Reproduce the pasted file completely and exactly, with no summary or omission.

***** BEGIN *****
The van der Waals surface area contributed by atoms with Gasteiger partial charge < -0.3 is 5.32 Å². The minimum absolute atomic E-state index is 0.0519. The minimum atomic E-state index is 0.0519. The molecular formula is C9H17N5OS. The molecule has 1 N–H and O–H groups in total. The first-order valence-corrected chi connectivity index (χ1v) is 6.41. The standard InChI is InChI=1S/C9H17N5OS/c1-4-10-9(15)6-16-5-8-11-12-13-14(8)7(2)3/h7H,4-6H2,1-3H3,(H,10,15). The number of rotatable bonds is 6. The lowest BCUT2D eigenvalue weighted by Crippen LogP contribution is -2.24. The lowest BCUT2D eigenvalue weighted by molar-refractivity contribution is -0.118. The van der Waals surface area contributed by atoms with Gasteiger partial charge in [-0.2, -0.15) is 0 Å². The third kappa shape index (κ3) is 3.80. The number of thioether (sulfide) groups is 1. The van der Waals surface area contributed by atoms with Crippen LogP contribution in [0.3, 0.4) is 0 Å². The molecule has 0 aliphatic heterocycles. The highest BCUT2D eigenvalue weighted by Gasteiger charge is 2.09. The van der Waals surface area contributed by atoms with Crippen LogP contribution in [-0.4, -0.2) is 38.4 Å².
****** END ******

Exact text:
The van der Waals surface area contributed by atoms with Gasteiger partial charge < -0.3 is 5.32 Å². The minimum absolute atomic E-state index is 0.0519. The minimum atomic E-state index is 0.0519. The molecular formula is C9H17N5OS. The molecule has 1 N–H and O–H groups in total. The first-order valence-corrected chi connectivity index (χ1v) is 6.41. The standard InChI is InChI=1S/C9H17N5OS/c1-4-10-9(15)6-16-5-8-11-12-13-14(8)7(2)3/h7H,4-6H2,1-3H3,(H,10,15). The number of rotatable bonds is 6. The lowest BCUT2D eigenvalue weighted by Crippen LogP contribution is -2.24. The lowest BCUT2D eigenvalue weighted by molar-refractivity contribution is -0.118. The van der Waals surface area contributed by atoms with Gasteiger partial charge in [-0.2, -0.15) is 0 Å². The third kappa shape index (κ3) is 3.80. The number of thioether (sulfide) groups is 1. The van der Waals surface area contributed by atoms with Crippen LogP contribution in [0.3, 0.4) is 0 Å². The molecule has 0 aliphatic heterocycles. The highest BCUT2D eigenvalue weighted by Gasteiger charge is 2.09. The van der Waals surface area contributed by atoms with Crippen LogP contribution in [-0.4, -0.2) is 38.4 Å².